NEW DELHI: With Indian hospitals struggling to secure a steady supply of oxygen, and more COVID-19 patients dying amid the shortages, a court in New Delhi said it would start punishing government officials for failing to deliver the life-saving items.
On Sunday (May 2), India recorded a slight drop in new infections with 392,488 from a high of 401,993 in the previous 24 hours.
It also reported 3,689 additional deaths, bringing the total to 215,542.
Experts believe both figures are an undercount.
The government has been using the railroad, the air force and the navy to rush oxygen tankers to worst-hit areas where overwhelmed hospitals are unable to cope with an unprecedented surge in patients gasping for air.
Twelve COVID-19 patients, including a doctor, on high-flow oxygen, died on Saturday at a hospital in New Delhi after it ran out of the supply for 80 minutes, said S C L Gupta, director of Batra Hospital.
The Times of India newspaper reported another 16 deaths in two hospitals in southern Andhra Pradesh state, and six in a Gurgaon hospital on the outskirts of New Delhi because of the oxygen shortage.
Body of a COVID-19 victim lies covered in white cloth next to a burning pyre of another victim at a cremation ground in Prayagraj, India on May 1, 2021. (Photo: AP/Rajesh Kumar Singh)
With the government unable to maintain a steady supply of oxygen, several hospital authorities sought a court intervention in the Indian capital where a lockdown has been extended by a week to contain the wave of infections.
“Water has gone above the head. Enough is Enough,” said the Delhi High Court, adding it would start punishing government officials if supplies of oxygen allocated to hospitals were not delivered.
“We can’t have people dying,’’ said Justices Vipin Sanghi and Rekha Patil.
The court said it would start contempt proceedings.
New Delhi recorded 412 deaths in the past 24 hours, the highest since the pandemic started.
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Family member of a COVID-19 victim carries the urn containing the ashes for immersion to perform last rites at Sangam, the confluence of rivers Ganges and Yamuna in Prayagraj, India on May 1, 2021. (Photo: AP/Rajesh Kumar Singh)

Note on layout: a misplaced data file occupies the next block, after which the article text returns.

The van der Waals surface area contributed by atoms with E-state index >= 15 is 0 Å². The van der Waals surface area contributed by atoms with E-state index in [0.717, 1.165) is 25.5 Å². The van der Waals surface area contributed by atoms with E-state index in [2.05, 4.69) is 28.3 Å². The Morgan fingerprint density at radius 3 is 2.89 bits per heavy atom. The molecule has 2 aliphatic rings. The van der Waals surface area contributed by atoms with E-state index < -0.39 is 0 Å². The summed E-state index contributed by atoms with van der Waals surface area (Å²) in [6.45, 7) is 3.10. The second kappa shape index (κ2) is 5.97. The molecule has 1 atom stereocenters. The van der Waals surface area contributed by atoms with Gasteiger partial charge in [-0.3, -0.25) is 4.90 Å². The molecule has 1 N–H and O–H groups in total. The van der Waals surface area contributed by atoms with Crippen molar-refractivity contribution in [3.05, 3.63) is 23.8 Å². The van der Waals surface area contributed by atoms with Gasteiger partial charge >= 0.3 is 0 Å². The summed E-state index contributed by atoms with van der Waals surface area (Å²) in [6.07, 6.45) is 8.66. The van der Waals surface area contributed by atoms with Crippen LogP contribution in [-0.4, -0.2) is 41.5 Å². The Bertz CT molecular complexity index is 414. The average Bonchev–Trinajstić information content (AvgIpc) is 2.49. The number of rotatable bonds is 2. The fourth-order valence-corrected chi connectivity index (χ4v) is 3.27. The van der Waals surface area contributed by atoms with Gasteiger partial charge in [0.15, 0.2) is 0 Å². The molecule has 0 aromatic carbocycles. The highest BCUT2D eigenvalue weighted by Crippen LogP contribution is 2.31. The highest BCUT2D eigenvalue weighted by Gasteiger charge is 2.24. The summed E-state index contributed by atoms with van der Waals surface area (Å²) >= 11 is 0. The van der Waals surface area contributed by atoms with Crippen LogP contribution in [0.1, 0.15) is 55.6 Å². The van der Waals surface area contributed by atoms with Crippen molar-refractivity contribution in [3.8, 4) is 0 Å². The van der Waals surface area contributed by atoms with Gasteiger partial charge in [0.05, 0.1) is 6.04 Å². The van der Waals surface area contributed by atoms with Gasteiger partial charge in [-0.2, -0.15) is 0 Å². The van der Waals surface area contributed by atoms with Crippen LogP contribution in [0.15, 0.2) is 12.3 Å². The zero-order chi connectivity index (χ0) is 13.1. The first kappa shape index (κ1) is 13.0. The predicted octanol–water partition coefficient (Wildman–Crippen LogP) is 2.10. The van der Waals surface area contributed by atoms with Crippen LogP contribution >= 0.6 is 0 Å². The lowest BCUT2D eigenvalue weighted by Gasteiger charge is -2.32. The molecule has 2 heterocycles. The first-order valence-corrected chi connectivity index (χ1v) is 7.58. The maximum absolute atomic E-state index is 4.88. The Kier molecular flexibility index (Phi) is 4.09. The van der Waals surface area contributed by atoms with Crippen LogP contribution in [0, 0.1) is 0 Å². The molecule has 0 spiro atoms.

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The army opened its hospitals to civilians in a desperate bid to control the massive humanitarian crisis.
Prime Minister Narendra Modi’s government also gave emergency financial powers to the army set up new quarantine facilities and hospitals and buy equipment.
The military also called up 600 doctors who had retired in the past few years.
The navy deployed 200 nursing assistants in civilian hospitals, a government statement said.
COVID-19 patients receive oxygen outside a Gurdwara, a Sikh house of worship, in New Delhi, India on May 1, 2021. (Photo: AP/Amit Sharma)
On Saturday, India said all adults 18 and above could get shots.
Since January, nearly 10 per cent of Indians have received one dose, but only around 1.5 per cent have received both, although the country is one of the world’s biggest producers of vaccines.
India has so far given more than 156 million vaccine doses.
Some states have already said they do not have enough for everyone, and even the ongoing effort to inoculate people above 45 is sputtering.
The United States, Britain, Germany and several other nations are rushing therapeutics, rapid virus tests and oxygen to India, along with some materials needed for India to boost its domestic production of COVID-19 vaccines.
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